Every cloud has a silver lining and last weekend work left me in Tumut, at the base of the Snowy Mountains, about 2 ½ hours drive from Canberra, on Friday afternoon. The weather forecast was for a few showers over the weekend and it was cold – about 3 Celsius, up to a top of about 20. But Friday afternoon was beautiful, with bright sunshine and no wind.
I have never traveled down here before. At this time of year, the trees form a bright tapestry of colours that brought back memories of Octobers in England. I have not experienced a real autumn for a while. I do not miss the rain or cold but the colours are fantastic.
I changed my flights home, found a motel in Tumut and decided to fish the nearby streams. First stop was the local tackle shop – to buy everything (I had not planned to fish). When I say I had not planned to fish, I do always have a packed bag of small DUO lures, soft plastics, and an old spooled up Shimano Stradic 2500, that goes everywhere – just in case. Barry from Tumut Fishing, Camping and Outdoor, on Wynyard Street, soon sorted me out. He is a helpful and friendly cove and has a full range of tackle. I ended up a few hundred dollars lighter with a nice, light 6’ NS Blackhole Trout rod, some thigh waders and few other bits and pieces. I do this quite often when I am on the road. It is my way of directly supporting regional small business. Joe Hockey should really give me some kind of regional development grant. I suppose, theoretically it would be a tax deduction, but I would have to make enough money to pay tax, from my fishing exploits, first. At present, that seems fairly unlikely.
Barry suggested the Tumut River or any of the other local streams and explained that the trout should be sitting near the fast, oxygenated water, at this time of year, looking for whatever prey comes by. When I pressed him for more specific locations he said they could be pretty much anywhere along the river. Although the local rivers were quite low they were, apparently, still deep enough to hold fish.
I had a look at the map and did a quick survey of fishing forums for any local advice. I decided to drive out of Tumut and fish in the Goobarragandra River, which is only 30 minutes away. At this time of year it is a shallow, fast running, rocky bottomed stream that pelts down a narrow valley. I wanted to fish the fast water in the upper reaches. There a number of points where you can access the water from Goobarragandra Road. I drove upstream and stopped at the first point where I could park. near the river bank. I surveyed the stream and cast a small Rapala F3 floating hard body, at some likely looking pools. I got the hang of the new rod and moved slowly upstream. The water was bracingly cold but the sun was out and the scenery was fantastic. I fished for about an hour with no luck. So I went back to the car and drove further upstream.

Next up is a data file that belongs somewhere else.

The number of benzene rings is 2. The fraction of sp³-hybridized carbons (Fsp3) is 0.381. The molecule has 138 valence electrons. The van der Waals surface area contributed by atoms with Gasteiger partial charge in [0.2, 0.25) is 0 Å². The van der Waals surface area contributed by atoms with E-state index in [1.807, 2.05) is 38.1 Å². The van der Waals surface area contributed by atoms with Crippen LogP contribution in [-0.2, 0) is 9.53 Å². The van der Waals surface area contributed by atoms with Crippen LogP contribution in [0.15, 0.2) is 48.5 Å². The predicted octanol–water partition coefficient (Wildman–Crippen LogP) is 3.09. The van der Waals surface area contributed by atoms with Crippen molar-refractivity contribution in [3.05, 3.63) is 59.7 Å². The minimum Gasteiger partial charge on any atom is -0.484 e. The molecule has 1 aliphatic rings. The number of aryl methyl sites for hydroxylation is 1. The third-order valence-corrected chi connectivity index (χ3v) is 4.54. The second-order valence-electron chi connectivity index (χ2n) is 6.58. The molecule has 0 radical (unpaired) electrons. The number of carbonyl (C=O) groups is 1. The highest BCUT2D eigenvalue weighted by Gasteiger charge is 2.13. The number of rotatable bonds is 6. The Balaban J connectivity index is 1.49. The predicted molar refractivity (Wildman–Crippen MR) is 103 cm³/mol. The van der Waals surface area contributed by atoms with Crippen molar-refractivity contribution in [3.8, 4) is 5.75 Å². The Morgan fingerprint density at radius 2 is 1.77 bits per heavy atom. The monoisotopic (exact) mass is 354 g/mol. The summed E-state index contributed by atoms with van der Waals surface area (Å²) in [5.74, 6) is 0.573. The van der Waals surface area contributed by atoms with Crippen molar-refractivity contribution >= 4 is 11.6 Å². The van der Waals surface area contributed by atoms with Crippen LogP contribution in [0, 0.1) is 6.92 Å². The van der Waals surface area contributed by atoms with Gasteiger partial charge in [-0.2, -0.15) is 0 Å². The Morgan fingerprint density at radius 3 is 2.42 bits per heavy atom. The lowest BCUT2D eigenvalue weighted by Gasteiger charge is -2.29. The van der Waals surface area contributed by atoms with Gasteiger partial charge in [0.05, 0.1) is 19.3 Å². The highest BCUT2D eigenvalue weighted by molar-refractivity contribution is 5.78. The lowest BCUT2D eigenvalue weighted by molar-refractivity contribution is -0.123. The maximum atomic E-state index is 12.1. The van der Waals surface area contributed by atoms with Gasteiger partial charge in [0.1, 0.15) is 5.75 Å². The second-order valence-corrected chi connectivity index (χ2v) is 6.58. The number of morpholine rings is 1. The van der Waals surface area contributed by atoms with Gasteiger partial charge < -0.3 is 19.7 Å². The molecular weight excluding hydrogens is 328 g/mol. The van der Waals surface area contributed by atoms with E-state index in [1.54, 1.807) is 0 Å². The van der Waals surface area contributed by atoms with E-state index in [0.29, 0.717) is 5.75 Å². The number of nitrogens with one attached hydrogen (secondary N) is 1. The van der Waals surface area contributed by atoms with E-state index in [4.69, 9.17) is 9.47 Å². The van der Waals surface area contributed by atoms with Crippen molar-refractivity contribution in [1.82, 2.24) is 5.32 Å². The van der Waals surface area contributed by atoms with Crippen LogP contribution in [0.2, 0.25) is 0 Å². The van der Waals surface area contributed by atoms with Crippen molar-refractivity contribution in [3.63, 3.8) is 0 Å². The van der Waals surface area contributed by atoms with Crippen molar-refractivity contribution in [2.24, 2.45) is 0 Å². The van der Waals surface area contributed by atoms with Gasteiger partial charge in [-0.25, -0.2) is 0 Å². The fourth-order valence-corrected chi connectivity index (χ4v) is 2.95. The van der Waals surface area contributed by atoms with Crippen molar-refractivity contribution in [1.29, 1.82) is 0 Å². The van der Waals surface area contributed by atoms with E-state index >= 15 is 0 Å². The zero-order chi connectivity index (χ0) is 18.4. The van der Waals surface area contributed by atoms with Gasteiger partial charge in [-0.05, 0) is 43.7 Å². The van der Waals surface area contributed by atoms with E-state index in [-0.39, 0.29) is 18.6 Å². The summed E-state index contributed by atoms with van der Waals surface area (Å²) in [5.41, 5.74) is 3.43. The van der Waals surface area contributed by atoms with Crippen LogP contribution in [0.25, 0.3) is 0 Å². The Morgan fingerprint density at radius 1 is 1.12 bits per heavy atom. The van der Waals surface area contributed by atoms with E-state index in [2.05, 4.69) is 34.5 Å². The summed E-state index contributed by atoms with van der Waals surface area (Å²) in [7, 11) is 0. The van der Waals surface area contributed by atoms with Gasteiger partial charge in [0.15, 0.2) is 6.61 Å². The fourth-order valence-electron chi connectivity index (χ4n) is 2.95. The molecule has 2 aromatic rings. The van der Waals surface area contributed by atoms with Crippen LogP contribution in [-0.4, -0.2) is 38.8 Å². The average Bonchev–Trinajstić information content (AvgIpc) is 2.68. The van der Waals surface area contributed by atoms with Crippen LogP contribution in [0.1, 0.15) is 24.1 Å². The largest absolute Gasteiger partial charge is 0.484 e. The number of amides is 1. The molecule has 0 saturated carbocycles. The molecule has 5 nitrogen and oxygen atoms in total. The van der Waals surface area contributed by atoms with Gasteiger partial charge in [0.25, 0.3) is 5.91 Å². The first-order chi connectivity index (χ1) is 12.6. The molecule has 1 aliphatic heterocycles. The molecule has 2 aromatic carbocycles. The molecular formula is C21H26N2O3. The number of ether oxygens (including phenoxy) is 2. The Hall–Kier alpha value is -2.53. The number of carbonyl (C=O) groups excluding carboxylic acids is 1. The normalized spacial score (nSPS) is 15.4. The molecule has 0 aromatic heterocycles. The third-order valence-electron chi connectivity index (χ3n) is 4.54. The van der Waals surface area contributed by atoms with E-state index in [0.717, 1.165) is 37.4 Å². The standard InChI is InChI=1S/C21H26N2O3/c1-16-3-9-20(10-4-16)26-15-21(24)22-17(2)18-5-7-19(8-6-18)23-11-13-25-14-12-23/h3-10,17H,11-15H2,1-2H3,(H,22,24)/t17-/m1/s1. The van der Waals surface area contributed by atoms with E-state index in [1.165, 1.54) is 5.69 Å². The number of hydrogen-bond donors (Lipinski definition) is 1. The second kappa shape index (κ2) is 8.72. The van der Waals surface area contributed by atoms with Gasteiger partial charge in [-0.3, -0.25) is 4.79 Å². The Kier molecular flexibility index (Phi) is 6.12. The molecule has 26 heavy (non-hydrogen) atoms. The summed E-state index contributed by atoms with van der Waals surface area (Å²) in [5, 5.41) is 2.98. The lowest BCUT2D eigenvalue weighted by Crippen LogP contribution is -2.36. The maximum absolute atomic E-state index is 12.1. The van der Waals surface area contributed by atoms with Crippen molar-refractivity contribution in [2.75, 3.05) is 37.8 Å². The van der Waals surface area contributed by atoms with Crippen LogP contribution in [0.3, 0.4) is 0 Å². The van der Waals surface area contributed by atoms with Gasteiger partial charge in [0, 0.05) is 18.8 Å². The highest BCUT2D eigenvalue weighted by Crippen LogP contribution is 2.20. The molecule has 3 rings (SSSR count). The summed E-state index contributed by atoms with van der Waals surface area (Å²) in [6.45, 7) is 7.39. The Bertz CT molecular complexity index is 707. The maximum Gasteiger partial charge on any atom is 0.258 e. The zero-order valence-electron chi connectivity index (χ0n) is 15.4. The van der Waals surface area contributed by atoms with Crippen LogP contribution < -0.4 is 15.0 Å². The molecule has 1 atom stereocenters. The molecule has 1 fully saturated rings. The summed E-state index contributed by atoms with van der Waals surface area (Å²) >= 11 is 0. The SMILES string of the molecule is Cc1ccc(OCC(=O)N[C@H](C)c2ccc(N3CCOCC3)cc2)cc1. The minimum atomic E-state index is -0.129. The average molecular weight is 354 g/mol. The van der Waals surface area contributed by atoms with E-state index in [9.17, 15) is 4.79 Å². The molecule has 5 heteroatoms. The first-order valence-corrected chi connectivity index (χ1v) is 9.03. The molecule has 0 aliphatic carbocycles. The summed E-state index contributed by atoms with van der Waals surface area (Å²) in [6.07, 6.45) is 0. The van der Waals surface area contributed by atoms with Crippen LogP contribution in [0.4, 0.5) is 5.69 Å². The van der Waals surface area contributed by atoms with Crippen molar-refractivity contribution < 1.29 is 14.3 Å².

I stopped at an accessible stretch of river just before the trout farm. When the river got wider, I would wade in the shallows. When it was narrow, I tried to stay on the bank. I saw I couple of fish following the Rapala F3, but I could not get them to strike.
I reached an area where the stream narrowed and ran fast, against some big rocks on the far bank. I swapped to a soft plastic – a GULP 3” Minnow in the Rainbow colour. I put it on a 1/12th ounce, size 1 hook jighead. I was fishing with 6lb fluorocarbon leader. It was about 4.15 pm. There was a big boulder mid-stream. As I hopped the soft plastic past it, a fish came up on the lure and I saw its tail break the surface. A few casts later, I was hopping the lure past the boulder again and this time, the fish grabbed it.
I had forgotten how ballistic trout go and I was instantly worried about the 6lb leader. Once I pulled the fish out of the main flow it was easier to control and I soon got it into the shallows, at my feet. It was a nice small brown trout between, 30 and 35cm long.
I now had only about 30 mins of good daylight. I moved further upstream to an area of very shallow fast moving water and started casting and hopping the plastic down along the bottom. The water was moving so fast that I did not need to do much. I just took up the slack after each cast and flicked the rod tip up a few times. I got snagged often but was usually able to move up stream and release the jighead from the rocks.
Just as I was about to give up, a small rainbow trout leapt out of the white water with the minnow soft plastic firmly lodged in the corner of it mouth. I landed it, took a picture of it and let it swim away.
It was the perfect end to my session and I headed back to the motel to thaw out.